You have a lot on your plate – besides your regular seasons with the NYCB, you guest and perform at galas, teach and you have the Ashley Bouder project. How much do you take on because you want to do it, and how much because you have to – maybe for financial or career reasons.
I like doing the galas. When you do them you build up this network of friends from all around the world that you only get to see when you do galas. So everytime I get an opportunity to do a gala I say yes, because I want to see who’s there – people who I haven’t seen for a long time. It’s really nice to have friends in the dance world who aren’t in my company.
And guesting with other companies, I like that too because it’s like going into a family for a couple of weeks and seeing how other people do the same thing you do. I’ve been to Rome Opera Ballet 4 or 5 times and I enjoy that – it’s like a second company home.
The Ashley Bouder project was something I want to experiment with and create. My co-producer had been pushing me to go into that, and I finally relented, and I’m glad I did and will continue doing these things. Obviously right now I’m taking a break from it but I may have some new projects next year.
I take everything on because I want to and because I like it. Not because it’s going to push my career. The money for gala and guestings is very nice, but it’s also a good use of my free time away from NYCB. To get those experiences adds so much more to my dancing at NYCB.
Having said that though, I do take on too much sometimes and get exhausted! I don’t like to have time off and I find it hard to say no to things because they sound exciting to me!
You’re also doing a political science degree. How do you manage to squeeze in time for that?
I do one class at a time – I’m nowhere near finished! And right now I can’t do anything because the baby is due before the end of the semester so I wouldn’t have been able to take my finals! I would have loved to take this time to do 3 or 4 courses and just bang them out.
I’m plugging away slowly and find time to do one course, sometimes two, but it’s difficult. You have to really sacrifice time with friends for that.
I feel like I have to give you a high-five because I graduated in political science too.
So as a student of political science, do you have a preferred candidate?
I really like Hillary Clinton.
Speaking of strong women like Hillary, as a principal dancer who’s achieved so much in her career what keeps you motivated?
I always think there’s something more you can do with a role. Technically there’s always something to work on, obviously but there’s so much more artistically that you can do with something. There are some roles that I’ve done for a decade or more, some roles that I get to revisit. I’m not the same person I was when I first did them, or when I danced 5 years ago. So to bring something different to those roles is really interesting..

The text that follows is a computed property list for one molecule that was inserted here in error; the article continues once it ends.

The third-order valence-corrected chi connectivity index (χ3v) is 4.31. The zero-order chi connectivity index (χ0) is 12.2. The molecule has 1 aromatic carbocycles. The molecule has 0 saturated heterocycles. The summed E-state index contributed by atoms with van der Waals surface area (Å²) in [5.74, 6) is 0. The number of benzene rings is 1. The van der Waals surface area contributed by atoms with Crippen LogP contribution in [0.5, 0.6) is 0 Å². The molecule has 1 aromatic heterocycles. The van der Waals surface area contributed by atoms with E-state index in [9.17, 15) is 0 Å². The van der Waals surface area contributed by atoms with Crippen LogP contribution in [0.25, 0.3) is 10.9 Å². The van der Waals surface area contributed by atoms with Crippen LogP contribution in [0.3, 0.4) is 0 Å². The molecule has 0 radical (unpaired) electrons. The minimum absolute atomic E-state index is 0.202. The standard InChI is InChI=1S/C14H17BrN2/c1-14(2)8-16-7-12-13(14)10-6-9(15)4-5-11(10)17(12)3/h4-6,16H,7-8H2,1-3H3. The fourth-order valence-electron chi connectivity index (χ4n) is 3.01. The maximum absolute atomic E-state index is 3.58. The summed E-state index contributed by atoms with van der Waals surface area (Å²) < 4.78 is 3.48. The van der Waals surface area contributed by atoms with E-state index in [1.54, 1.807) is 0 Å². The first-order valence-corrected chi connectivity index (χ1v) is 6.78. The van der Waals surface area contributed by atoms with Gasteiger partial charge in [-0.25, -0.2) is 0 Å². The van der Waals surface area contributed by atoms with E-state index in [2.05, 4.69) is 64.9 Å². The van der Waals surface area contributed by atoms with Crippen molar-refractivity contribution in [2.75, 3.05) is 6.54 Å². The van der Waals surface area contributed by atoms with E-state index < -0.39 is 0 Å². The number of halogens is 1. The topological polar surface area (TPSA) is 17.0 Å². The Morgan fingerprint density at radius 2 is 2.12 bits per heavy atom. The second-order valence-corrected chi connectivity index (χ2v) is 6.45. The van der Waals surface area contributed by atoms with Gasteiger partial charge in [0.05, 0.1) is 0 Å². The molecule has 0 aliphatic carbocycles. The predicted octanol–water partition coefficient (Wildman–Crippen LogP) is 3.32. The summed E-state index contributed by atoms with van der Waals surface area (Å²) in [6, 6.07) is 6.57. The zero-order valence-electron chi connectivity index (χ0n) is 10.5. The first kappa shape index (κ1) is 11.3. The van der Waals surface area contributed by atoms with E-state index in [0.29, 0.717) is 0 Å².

Sometimes I think, ‘why did I do that? I don’t like that version of that.’
As opposed to doing something new all the time, it’s interesting for to change what I’ve done before.
I also get inspired by all the younger dancers. I see them doing soloist parts and stuff that I did, and it’s fun to watch what they do with those roles versus what I did with them, watch them grow and see how much they surprise you.
I kind of feed into that energy in their dancing.
What’s been the proudest moment of your career so far?
Oh I don’t know!
Yeah. My first full-length debut was when I was 20 years old. I did Sleeping Beauty. That was one of the more spectacular moments of my life. I cried before I went onstage because it dawned on me that I was carrying a whole ballet now – and not just a whole ballet, but a whole evening.
And if I didn’t do well, then the whole evening would be ruined for those thousands of people who paid for tickets to come see me. Being able to tackle that and do it well was a huge accomplishment for me.
And each full-length ballet and character I’ve taken on has been a mini-triumph. Understanding the character enough to tell the story the way you want – those are some of my proudest moments.
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Original header image: NYCB.